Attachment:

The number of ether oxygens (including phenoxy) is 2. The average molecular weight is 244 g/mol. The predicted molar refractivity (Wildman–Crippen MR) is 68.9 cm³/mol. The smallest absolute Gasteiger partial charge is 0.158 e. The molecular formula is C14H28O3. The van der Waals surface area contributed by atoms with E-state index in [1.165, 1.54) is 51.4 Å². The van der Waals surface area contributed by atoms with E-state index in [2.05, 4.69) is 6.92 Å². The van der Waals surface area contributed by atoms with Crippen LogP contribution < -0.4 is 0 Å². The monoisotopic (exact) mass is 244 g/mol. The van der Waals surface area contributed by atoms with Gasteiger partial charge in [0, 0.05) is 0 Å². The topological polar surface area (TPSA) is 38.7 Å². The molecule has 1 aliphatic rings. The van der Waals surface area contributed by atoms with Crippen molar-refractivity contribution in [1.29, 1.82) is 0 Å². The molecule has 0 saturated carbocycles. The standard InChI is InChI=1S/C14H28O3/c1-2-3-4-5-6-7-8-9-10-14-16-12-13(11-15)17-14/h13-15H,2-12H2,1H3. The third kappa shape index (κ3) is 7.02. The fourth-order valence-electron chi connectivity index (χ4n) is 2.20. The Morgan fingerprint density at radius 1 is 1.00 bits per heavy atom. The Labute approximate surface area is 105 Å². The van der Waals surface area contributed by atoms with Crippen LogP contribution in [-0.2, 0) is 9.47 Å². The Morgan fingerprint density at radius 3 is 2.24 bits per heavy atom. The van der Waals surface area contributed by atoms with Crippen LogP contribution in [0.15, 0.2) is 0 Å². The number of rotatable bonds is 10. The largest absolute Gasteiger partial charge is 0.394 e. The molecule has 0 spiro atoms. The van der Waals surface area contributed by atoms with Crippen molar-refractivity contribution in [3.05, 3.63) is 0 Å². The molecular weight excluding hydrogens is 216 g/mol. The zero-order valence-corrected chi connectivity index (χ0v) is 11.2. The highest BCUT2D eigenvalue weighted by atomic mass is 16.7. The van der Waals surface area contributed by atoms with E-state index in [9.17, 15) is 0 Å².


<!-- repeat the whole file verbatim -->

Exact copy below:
The number of ether oxygens (including phenoxy) is 2. The average molecular weight is 244 g/mol. The predicted molar refractivity (Wildman–Crippen MR) is 68.9 cm³/mol. The smallest absolute Gasteiger partial charge is 0.158 e. The molecular formula is C14H28O3. The van der Waals surface area contributed by atoms with E-state index in [1.165, 1.54) is 51.4 Å². The van der Waals surface area contributed by atoms with E-state index in [2.05, 4.69) is 6.92 Å². The van der Waals surface area contributed by atoms with Crippen LogP contribution < -0.4 is 0 Å². The monoisotopic (exact) mass is 244 g/mol. The van der Waals surface area contributed by atoms with Gasteiger partial charge in [0, 0.05) is 0 Å². The topological polar surface area (TPSA) is 38.7 Å². The molecule has 1 aliphatic rings. The van der Waals surface area contributed by atoms with Crippen molar-refractivity contribution in [1.29, 1.82) is 0 Å². The molecule has 0 saturated carbocycles. The standard InChI is InChI=1S/C14H28O3/c1-2-3-4-5-6-7-8-9-10-14-16-12-13(11-15)17-14/h13-15H,2-12H2,1H3. The third kappa shape index (κ3) is 7.02. The fourth-order valence-electron chi connectivity index (χ4n) is 2.20. The Morgan fingerprint density at radius 1 is 1.00 bits per heavy atom. The Labute approximate surface area is 105 Å². The van der Waals surface area contributed by atoms with Crippen LogP contribution in [-0.2, 0) is 9.47 Å². The Morgan fingerprint density at radius 3 is 2.24 bits per heavy atom. The van der Waals surface area contributed by atoms with Crippen LogP contribution in [0.15, 0.2) is 0 Å². The number of rotatable bonds is 10. The largest absolute Gasteiger partial charge is 0.394 e. The molecule has 0 spiro atoms. The van der Waals surface area contributed by atoms with Crippen molar-refractivity contribution in [3.05, 3.63) is 0 Å². The molecular weight excluding hydrogens is 216 g/mol. The zero-order valence-corrected chi connectivity index (χ0v) is 11.2. The highest BCUT2D eigenvalue weighted by atomic mass is 16.7. The van der Waals surface area contributed by atoms with E-state index in [9.17, 15) is 0 Å².